Problem IS-Same-Products-And-Prices possesses the following property.

Theorem 5

There exists an optimal solution of problem IS-Same-Products-And-Prices, in which all the products are bought in one shop.

Proof

The proof is the same as that of Theorem 2. The only difference is that, since \(N_i=N\) for \(i=1,\ldots ,m\), for an optimal solution with \(k\ge 2\) shops, all the products can be moved to the shop \(i^0\) with minimum derivative value \(f^\prime _i(T_i)\) among \(i=1,\ldots ,k\) (in the case of concave piecewise linear functions \(f_i\), minimum slope of the line segment \([T_i,T_i+\varepsilon ]\) for an arbitrarily small \(\varepsilon >0\)). \(\square \)

Problem IS-Same-Products-And-Prices can be solved as follows. Determine shop \(i^0=\arg \min \{f_i(d_i+P)\mid i=1,\ldots ,m\}\). Construct optimal solution, in which all products are selected in shop \(i^0\). The time complexity of this approach is \(O(n+m)\).

Proportional standard prices, piecewise linear discounts

In this subsection we assume that \(N_i=N\), discounting functions are concave piecewise linear: \(f_i(T)=a^{(r)}_i+b^{(r)}_iT\) for \(T\in (T_{r-1},T_r], r\in \{1,\ldots ,k\}, 0=T_0<T_1<T_2<\cdots <T_k\), and standard prices in different shops are proportional: \(p_{ij}=h_ip_j\). Here \(a^{(r)}_i\ge 0, b^{(r)}_i>0\) and \(h_i>0, r=1,\ldots ,k, i=1,\ldots ,m\). This structure of standard prices often happens in reality, when shops with well established reputation apply extra charges to the product price comparing to that in shops with ordinary reputation. We denote corresponding subproblem as IS-Same-Products-Linear-Charges. For this subproblem, final total price of the products selected in shop \(i\) can be calculated as follows:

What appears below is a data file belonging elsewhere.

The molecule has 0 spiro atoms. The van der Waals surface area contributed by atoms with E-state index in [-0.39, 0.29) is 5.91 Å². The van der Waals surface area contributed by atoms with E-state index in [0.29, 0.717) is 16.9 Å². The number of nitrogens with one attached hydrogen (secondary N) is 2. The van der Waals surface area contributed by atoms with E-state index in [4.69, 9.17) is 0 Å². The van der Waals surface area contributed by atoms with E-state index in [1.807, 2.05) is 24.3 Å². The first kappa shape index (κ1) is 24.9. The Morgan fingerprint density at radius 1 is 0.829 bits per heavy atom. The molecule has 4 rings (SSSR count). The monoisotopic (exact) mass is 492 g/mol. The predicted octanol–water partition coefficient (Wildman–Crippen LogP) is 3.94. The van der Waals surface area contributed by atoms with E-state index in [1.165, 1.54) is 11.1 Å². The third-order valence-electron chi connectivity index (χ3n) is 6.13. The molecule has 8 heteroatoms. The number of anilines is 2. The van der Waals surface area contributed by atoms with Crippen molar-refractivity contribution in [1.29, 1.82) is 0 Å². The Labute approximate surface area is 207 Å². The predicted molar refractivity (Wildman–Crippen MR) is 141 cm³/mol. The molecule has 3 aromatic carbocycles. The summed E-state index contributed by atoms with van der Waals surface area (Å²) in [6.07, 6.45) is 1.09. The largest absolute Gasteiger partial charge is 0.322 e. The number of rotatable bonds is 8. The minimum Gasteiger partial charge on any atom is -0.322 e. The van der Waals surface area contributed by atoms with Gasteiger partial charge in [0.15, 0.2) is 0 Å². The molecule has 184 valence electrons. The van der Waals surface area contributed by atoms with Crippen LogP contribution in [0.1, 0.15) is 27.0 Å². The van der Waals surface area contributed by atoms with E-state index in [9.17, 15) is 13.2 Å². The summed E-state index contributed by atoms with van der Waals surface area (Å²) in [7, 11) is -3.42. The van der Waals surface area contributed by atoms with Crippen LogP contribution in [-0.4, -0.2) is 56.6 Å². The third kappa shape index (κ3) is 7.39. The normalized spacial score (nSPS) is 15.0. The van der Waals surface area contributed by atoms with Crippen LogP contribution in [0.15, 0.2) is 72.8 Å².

$$\begin{aligned} f_i\left( T_i(S_i)\right) =a^{(r)}_i+b^{(r)}_i\left( d_i+h_i\sum _{j\in S_i}p_j\right) =a^{(r)}_i+b^{(r)}_ih_i\left( d_i/h_i+\sum _{j\in S_i}p_j\right) . \end{aligned}$$

This formula shows that problem IS-Same-Products-Linear-Charges reduces to the problem IS-Same-Products-And-Prices with convex piecewise linear discounting functions \(g_i(T)=a^{(r)}_i+b^{(r)}_ih_iT\) for \(T\in (\frac{T_{r-1}}{h_i},\frac{T_r}{h_i}], r\in \{1,\ldots ,k\}\), and delivery prices \(d_i/h_i\). Therefore, it can be solved in \(O(n+m)\) time by the approach in Sect. 3.1.